Methodology

Sample

It is suggested that younger audiences such as college students are often targeted for weight loss products as they are believed to be less resilient (Ogden et al., 2006). Moreover, it is suggested that there is prevalence of body dissatisfaction among female college students making young female audience more desirable for advertisers (Rozin, Bauer & Catanese, 2003). Studies support a link between vulnerable college students who suffer eating disorders and higher probability of using dietary supplements (Celio et al., 2006).  Consequently, the current study attempts to compare two sets of different respondents comprised of students and adults who represent vulnerable audience of young generation age between 18 and 45.

200 respondents will be collected from a Southeastern university using student study pool, SONA system with a link of Qualtrics. Students will voluntarily participate in the study with an exchange of a class credit. Each student will be assigned with a unique ID and he or she will be directed to one of the experimental design. Equal number of samples will be allocated in one of the experimental design. Another sample of 200 respondents will be recruited and collected using a site called MTurk, service provided by Amazon for representative samples of public.

According to Buhrmester, Kwang and Gosling (2011), MTurk provides respondents that are diverse and more representative than student samples. The quality has proven to be sufficient to meet academic standard and the researchers expect an increasing popularity of MTuk among social science scholars in the future. Several sample qualifications will be added to test the study hypotheses including age, gender and their experience regarding weight loss products and their ability to visualize. Identical number or respondents will be assigned to each cell. Both sets of samples will be direct to the same experiment link that will collect data and upload it to Qualtrics. The study will take approximately 20 minutes to complete.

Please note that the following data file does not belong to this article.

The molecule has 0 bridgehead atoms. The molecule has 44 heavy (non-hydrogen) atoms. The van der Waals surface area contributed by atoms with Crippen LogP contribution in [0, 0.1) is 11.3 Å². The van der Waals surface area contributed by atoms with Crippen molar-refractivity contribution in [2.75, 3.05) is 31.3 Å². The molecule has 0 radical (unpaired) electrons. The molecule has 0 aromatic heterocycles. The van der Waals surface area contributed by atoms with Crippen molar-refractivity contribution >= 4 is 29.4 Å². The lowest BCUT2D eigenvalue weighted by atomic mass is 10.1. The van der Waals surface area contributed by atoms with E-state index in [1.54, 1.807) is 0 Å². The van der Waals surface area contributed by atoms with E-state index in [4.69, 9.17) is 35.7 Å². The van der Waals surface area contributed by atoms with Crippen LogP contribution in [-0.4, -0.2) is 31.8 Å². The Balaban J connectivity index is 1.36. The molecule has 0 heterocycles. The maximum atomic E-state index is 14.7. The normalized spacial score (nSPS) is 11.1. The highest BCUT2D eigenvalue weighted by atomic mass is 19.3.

Pre-test (Pilot test)

The purpose of pre/pilot test is to establish reliability of stimuli used in the study.  In other words, it is essential that the stimuli are designed with an appropriate level of distinction among nine advertisements. A power analysis using G*Power shows that a minimum of 158 respondents will be required suggesting a little less than 20 respondents per stimulus. Taking the possibility of missing and invalid data, the researcher aims to collect from 180 respondents for the pilot test. As suggested, 6 different stimuli that will be used in the current study are included for pre-testing. The researcher will closely examine the responses to assess if the stimuli with low visual complexity vs. high visual complexity and low visual contrast vs. high visual contrast are constructed properly. Any failure to achieve an adequate level of reliability for the stimuli will result a revision to the stimuli until they reach the satisfactory level. Once the stimuli are proven to be valid, a comprehensive experiment will be conducted.

Since there are three elements in visual complexity including, color, a number of visual objects and symmetry, the following items were used and respondents were asked if they agree with the adjective based on the stimulus they are seeing. Some of the items were adapted from a study by Lavie and Tractinsky (2004). All items were measured using a five point Likert scale: Please indicate your opinion toward the following adjectives after seeing the ad.

  • Colorful
  • Complex
  • Simple (reverse coded for complex)
  • Symmetrical
  • Organized
  • Nicely Arranged
  • Dull (reverse coded for colorful)

The scores obtained from sample will be added and averaged. Any scores above the average will be grouped as high and below the average will be classified as low. If the stimulus in the low visual complexity is scored lower than the one in high complex group and the difference is statistically significant (p<.05), the researcher will conclude that the reliability has been achieved. For visual contrast, the researcher is interested in finding out if respondents will identify the presence/absence of before/after photo. In addition, the visual manipulation maneuvered using Photoshop will be assessed by asking the following question. To make sure that the audience see the different amount of weight loss from the pictures before the experiment, the ad claim showing a specific amount of weight loss will be omitted asking people to guess the estimated weight loss.  In theory, if people find the weight loss from 32 lbs. weight loss stimuli (as the researcher designed) is more drastic than the ones in 15 lbs. weight loss stimuli and the difference is statistically significant, we can conclude that the manipulation is valid and adequate reliability is established.